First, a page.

Review: Broken Spectre

Broken Spectre

As someone who’s been playing just about any VR horror game I could get my hands on for the last five years, I can say it’s not too often that I see a lot of innovation within the genre. Much of the horror game selection available for VR platforms relies on cheap jump scares, minimal interactivity, or boring horde-mode gameplay, which often just ends up feeling like a haunted house simulator or arena shooter with not much substance past its concept.

However, in the Summer of 2022, I was able to play a hands-on demo of an upcoming game called Broken Spectre at a horror convention, and I saw the promise of something quite new for the genre in several ways. Even in its very early state, Spectre introduced a handful of mechanics that weren’t very often seen in the VR horror space, such as using the Meta Quest 2’s hand tracking system, allowing controller-less gameplay for extra immersion, full exploration/puzzles, and a fleshed out story to back it up.

Now the full version of the game is available, and I got a chance to see if Broken Spectre lives up to its early promise.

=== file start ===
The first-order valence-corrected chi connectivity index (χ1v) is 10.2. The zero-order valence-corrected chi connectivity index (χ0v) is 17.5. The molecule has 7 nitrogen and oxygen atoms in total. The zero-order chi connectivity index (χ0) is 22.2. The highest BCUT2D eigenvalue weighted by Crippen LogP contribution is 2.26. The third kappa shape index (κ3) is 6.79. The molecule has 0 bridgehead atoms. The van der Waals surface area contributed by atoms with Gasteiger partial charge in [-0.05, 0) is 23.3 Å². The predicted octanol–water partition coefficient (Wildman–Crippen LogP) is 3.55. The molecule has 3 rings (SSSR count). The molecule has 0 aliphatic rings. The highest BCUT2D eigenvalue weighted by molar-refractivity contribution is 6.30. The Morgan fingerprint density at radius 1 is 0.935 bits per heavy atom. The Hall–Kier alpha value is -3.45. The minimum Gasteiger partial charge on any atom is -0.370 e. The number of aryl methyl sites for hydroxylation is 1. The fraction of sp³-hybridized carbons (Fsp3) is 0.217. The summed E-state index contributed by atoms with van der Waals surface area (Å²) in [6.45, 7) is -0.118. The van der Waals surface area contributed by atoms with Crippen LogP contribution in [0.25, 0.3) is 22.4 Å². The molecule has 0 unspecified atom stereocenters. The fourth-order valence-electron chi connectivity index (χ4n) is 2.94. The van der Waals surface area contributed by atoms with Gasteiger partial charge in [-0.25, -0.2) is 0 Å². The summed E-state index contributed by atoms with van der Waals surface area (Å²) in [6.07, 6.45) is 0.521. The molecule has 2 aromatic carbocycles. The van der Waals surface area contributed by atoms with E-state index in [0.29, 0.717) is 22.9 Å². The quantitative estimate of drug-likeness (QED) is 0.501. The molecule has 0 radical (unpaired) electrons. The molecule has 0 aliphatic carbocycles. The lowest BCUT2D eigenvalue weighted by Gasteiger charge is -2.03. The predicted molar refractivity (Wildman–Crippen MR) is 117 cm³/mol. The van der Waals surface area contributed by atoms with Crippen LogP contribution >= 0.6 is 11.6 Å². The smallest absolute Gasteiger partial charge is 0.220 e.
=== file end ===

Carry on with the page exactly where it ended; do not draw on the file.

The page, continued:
Broken Spectre: Cabin in the woods.

Broken Spectre follows the story of a young woman who sets out on a trail in the mountains of Northern Canada, as she looks for her long-lost father who never returned from a hike many years ago. As you start the game, it greets you with a very short and simple tutorial that teaches you the five hand gestures that let you navigate the entire game without a controller if that’s what you choose (controllers can be used but are optional).

From the start, it was very impressive how responsive and intuitive the hand-tracking controls were. I was able to start moving around the world and interacting with objects very quickly and with almost no missed inputs or misreads on what I was trying to do. This definitely made things feel unique and gave a sense of freedom and immersion that just isn’t quite there when you’re holding controllers in your hand.

The hand-tracking comes into play very heavily as the story goes on to the point where using a controller might feel a bit awkward comparatively, and it goes a long way towards feeling like you’re in the world. With this intense level of immersion, I caught myself almost leaning my body onto a table or object in the game more than once, which is something that I haven’t had happen in another game.

Broken Spectre: A hand holding a pocket watch.

The gameplay itself consists of moving through the forests and caves of the mountain while finding notes and clues to flesh out the story whilst giving you an idea of where to go next. Light puzzles start to be introduced pretty soon. Here you’ll need to obtain and use certain items to open the next part of the game, and none of them ever feel too difficult, making this pretty accessible for most players.